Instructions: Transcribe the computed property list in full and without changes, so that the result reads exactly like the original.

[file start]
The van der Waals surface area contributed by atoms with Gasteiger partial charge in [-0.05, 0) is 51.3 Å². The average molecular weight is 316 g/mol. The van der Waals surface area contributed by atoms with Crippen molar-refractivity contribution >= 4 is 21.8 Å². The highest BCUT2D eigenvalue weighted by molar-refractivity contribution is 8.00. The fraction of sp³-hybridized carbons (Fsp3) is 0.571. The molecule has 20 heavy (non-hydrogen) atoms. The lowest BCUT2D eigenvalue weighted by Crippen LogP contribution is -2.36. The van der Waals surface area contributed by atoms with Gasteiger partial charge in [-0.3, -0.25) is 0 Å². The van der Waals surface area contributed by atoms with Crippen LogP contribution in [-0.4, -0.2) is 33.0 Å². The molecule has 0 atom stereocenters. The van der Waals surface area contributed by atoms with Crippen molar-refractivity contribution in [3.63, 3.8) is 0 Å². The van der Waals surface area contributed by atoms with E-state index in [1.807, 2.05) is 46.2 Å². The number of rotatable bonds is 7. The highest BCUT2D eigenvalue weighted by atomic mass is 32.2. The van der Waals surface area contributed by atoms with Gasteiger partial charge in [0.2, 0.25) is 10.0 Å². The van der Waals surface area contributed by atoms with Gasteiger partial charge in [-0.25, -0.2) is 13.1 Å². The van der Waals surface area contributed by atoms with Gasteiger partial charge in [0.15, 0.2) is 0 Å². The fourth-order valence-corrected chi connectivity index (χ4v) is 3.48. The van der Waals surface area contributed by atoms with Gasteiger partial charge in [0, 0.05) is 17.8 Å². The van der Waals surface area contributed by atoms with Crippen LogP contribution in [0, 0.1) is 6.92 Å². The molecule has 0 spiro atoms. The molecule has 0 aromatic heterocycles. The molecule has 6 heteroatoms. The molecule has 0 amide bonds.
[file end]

The van der Waals surface area contributed by atoms with Gasteiger partial charge in [-0.05, 0) is 51.3 Å². The average molecular weight is 316 g/mol. The van der Waals surface area contributed by atoms with Crippen molar-refractivity contribution >= 4 is 21.8 Å². The highest BCUT2D eigenvalue weighted by molar-refractivity contribution is 8.00. The fraction of sp³-hybridized carbons (Fsp3) is 0.571. The molecule has 20 heavy (non-hydrogen) atoms. The lowest BCUT2D eigenvalue weighted by Crippen LogP contribution is -2.36. The van der Waals surface area contributed by atoms with Gasteiger partial charge in [-0.3, -0.25) is 0 Å². The van der Waals surface area contributed by atoms with Crippen LogP contribution in [-0.4, -0.2) is 33.0 Å². The molecule has 0 atom stereocenters. The van der Waals surface area contributed by atoms with Crippen molar-refractivity contribution in [3.63, 3.8) is 0 Å². The van der Waals surface area contributed by atoms with E-state index in [1.807, 2.05) is 46.2 Å². The number of rotatable bonds is 7. The highest BCUT2D eigenvalue weighted by atomic mass is 32.2. The van der Waals surface area contributed by atoms with Gasteiger partial charge in [0.2, 0.25) is 10.0 Å². The van der Waals surface area contributed by atoms with Gasteiger partial charge in [-0.25, -0.2) is 13.1 Å². The van der Waals surface area contributed by atoms with Gasteiger partial charge in [0.15, 0.2) is 0 Å². The fourth-order valence-corrected chi connectivity index (χ4v) is 3.48. The van der Waals surface area contributed by atoms with Gasteiger partial charge in [0, 0.05) is 17.8 Å². The van der Waals surface area contributed by atoms with Crippen LogP contribution in [0, 0.1) is 6.92 Å². The molecule has 0 spiro atoms. The molecule has 0 aromatic heterocycles. The molecule has 6 heteroatoms. The molecule has 0 amide bonds.